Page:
Use this URL to cite or link to this record in EThOS: http://ethos.bl.uk/OrderDetails.do?uin=uk.bl.ethos.553520
Title: The role of hair follicles in cutaneous wound healing
Author: Ansell, David
Awarding Body: University of Manchester
Current Institution: University of Manchester
Date of Award: 2012
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Abstract:
Over the past decade the concept that the hair follicle plays an important role in cutaneous wound repair has been established. Several elegant lineage tracing studies have demonstrated that hair follicle derived cells contribute to the long term maintenance of the epidermis following repair, while an absence of hair follicles is known to delay repair. The exact mechanisms surrounding hair follicle derived repair are unknown. Moreover, while multiple stem cell niches are present within the hair follicle, their relative importance during wound repair is still unclear. The hair follicle is also a regenerative mini-organ, undergoing regular cycles of growth and regression throughout life, yet surprisingly this has not been previously investigated with respect to wound repair. Data presented in this thesis reveals an unappreciated, yet fundamental link between the independent processes of hair cycle and wound repair, with a substantial acceleration in the rate of repair (~50%) observed in anagen phase. Importantly, the hair follicle appears to play a global role in repair, with differences in the contribution of multiple cell types to wound repair. In addition, this thesis addresses the early kinetics of hair follicle wound response for the first time. Anagen hair follicles are found predisposed to a more rapid and extensive response to injury, suggesting a higher overall percentage of repair derived from the hair follicle in anagen phase. Surprisingly, the bulge stem cell region, while critical for hair cycle appears to play little role in the events immediately following injury, and is not required for initiation of re-epithelialisation. Gene expression profiling reveals numerous genes associated with anagen accelerated repair, and identifies altered modulation of the immune system as a key mechanism. Further, anagen wounds are associated with an upregulation of developmental transcription factors, which may imply a more regenerative healing phenotype. These data reveal numerous targets with the potential to accelerate repair, which now require validation for their therapeutic potential. These targets could be of importance in promoting the repair of chronic wounds, an area of unmet clinical need. More generally, this thesis has established hair cycle as an important experimental variable, which must be controlled for in all future in vivo murine wounding studies.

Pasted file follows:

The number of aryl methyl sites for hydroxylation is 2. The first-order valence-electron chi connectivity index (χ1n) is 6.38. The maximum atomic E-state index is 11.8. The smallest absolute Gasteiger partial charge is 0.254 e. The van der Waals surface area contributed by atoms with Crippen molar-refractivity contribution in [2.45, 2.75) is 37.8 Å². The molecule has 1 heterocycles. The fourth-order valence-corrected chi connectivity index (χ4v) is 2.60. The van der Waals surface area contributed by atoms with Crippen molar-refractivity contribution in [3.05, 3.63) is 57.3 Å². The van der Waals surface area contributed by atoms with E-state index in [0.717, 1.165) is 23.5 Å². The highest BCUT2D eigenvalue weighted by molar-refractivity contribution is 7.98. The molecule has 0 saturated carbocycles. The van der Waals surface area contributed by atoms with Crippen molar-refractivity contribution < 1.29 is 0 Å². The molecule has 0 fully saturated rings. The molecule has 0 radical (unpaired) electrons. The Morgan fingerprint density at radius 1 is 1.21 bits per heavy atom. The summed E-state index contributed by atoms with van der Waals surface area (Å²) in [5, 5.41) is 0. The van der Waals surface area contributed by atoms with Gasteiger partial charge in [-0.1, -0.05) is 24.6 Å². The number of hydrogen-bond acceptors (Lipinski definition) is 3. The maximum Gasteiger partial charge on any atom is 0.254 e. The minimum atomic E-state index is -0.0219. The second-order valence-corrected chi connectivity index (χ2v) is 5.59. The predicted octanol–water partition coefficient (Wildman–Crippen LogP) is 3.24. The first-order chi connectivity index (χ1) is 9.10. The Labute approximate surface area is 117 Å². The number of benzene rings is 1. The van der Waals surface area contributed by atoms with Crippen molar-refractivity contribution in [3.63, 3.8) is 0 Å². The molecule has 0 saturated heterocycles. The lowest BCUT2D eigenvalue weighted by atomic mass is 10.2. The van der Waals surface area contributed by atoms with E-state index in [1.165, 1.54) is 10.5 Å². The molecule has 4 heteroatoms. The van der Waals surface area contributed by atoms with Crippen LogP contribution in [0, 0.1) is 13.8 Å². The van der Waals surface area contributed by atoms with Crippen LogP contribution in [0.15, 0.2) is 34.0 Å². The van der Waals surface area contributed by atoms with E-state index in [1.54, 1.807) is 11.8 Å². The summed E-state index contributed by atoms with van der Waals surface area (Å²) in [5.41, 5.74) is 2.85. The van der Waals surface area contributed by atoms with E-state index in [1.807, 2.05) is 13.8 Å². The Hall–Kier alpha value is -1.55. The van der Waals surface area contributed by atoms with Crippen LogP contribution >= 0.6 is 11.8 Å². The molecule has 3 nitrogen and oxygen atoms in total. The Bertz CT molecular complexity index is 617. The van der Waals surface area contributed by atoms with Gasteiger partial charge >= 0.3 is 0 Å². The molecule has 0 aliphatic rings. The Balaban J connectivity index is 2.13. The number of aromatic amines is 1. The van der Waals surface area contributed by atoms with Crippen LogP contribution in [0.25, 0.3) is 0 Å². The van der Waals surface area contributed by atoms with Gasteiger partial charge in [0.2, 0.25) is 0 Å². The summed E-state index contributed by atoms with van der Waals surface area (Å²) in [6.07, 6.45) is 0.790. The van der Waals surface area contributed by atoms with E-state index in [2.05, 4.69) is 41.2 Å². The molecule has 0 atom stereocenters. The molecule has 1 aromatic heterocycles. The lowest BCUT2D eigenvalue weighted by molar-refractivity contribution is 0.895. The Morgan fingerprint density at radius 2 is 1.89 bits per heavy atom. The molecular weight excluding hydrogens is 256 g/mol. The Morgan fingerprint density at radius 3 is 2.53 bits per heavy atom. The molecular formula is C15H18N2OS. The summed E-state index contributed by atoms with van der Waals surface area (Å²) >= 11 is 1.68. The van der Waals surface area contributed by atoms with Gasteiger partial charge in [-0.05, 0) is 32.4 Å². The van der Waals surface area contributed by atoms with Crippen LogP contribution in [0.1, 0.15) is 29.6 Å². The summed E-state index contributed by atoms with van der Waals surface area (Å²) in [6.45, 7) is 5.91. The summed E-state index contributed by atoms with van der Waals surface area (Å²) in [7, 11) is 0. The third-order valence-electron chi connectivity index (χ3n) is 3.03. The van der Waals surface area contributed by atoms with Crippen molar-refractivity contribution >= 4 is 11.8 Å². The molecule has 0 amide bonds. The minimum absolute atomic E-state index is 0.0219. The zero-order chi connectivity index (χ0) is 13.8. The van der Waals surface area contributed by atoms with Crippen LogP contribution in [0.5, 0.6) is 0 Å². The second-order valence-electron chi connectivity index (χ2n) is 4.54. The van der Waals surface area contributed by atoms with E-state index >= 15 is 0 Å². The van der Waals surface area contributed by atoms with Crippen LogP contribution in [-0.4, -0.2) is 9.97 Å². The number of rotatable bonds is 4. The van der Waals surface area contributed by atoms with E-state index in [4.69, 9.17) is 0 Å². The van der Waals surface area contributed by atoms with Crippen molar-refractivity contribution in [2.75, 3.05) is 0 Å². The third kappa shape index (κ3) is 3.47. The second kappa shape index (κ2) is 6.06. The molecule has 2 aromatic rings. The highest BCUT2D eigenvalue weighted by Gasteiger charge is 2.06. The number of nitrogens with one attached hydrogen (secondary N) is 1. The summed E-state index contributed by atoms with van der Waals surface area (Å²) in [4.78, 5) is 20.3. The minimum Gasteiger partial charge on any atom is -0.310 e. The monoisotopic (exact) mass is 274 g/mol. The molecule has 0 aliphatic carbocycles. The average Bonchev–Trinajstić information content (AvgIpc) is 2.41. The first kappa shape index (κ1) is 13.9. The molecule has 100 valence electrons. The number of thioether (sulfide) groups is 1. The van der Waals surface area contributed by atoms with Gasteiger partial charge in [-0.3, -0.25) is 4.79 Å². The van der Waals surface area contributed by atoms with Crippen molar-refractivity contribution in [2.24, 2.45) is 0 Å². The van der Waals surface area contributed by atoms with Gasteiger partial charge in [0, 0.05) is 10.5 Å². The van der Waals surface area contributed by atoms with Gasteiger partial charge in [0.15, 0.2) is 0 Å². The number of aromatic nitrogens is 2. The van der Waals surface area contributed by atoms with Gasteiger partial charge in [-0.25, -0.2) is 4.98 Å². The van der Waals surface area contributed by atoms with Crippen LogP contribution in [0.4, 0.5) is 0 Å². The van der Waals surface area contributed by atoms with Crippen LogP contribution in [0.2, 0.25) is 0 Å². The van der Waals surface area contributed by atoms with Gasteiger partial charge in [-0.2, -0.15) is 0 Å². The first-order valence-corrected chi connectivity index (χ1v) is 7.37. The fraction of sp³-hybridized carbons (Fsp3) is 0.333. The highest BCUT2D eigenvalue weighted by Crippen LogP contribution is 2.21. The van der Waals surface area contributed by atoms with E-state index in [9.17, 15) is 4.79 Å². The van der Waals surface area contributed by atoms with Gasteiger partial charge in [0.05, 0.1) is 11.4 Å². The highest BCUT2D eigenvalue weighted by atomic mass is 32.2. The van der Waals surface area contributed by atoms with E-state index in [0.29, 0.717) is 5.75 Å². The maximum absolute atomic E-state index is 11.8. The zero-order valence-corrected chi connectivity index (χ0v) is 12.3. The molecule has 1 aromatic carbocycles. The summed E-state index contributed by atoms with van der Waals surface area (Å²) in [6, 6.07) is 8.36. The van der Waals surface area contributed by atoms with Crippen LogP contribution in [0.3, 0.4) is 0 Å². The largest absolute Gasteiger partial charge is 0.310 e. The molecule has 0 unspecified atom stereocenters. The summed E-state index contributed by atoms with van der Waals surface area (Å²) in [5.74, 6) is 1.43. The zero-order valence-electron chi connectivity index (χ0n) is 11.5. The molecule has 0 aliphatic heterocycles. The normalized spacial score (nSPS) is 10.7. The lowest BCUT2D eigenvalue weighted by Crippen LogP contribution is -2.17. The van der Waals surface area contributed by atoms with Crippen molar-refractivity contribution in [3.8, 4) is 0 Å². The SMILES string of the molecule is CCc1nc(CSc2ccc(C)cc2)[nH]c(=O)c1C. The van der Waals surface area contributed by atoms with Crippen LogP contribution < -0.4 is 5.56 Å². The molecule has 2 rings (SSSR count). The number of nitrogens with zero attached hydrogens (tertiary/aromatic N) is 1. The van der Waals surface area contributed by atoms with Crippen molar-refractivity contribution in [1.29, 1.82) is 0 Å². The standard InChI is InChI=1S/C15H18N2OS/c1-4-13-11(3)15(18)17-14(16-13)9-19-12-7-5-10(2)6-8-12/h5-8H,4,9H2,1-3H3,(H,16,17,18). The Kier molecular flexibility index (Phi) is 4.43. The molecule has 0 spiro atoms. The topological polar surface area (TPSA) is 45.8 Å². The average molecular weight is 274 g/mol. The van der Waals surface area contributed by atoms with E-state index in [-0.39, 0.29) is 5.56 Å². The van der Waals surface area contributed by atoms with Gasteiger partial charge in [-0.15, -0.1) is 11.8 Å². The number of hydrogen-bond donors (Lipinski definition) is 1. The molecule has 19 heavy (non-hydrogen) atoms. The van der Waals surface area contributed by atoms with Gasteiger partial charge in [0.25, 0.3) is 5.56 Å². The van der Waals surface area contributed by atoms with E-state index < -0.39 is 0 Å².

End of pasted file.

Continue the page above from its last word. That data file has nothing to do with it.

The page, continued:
Supervisor: Hardman, Matthew; Grencis, Richard Sponsor: BBSRC ; Epistem
Qualification Name: Thesis (Ph.D.) Qualification Level: Doctoral
EThOS ID: uk.bl.ethos.553520  DOI: Not available
Keywords: Wound healing ; Hair follicles ; Stem cell ; Bulge ; in vivo
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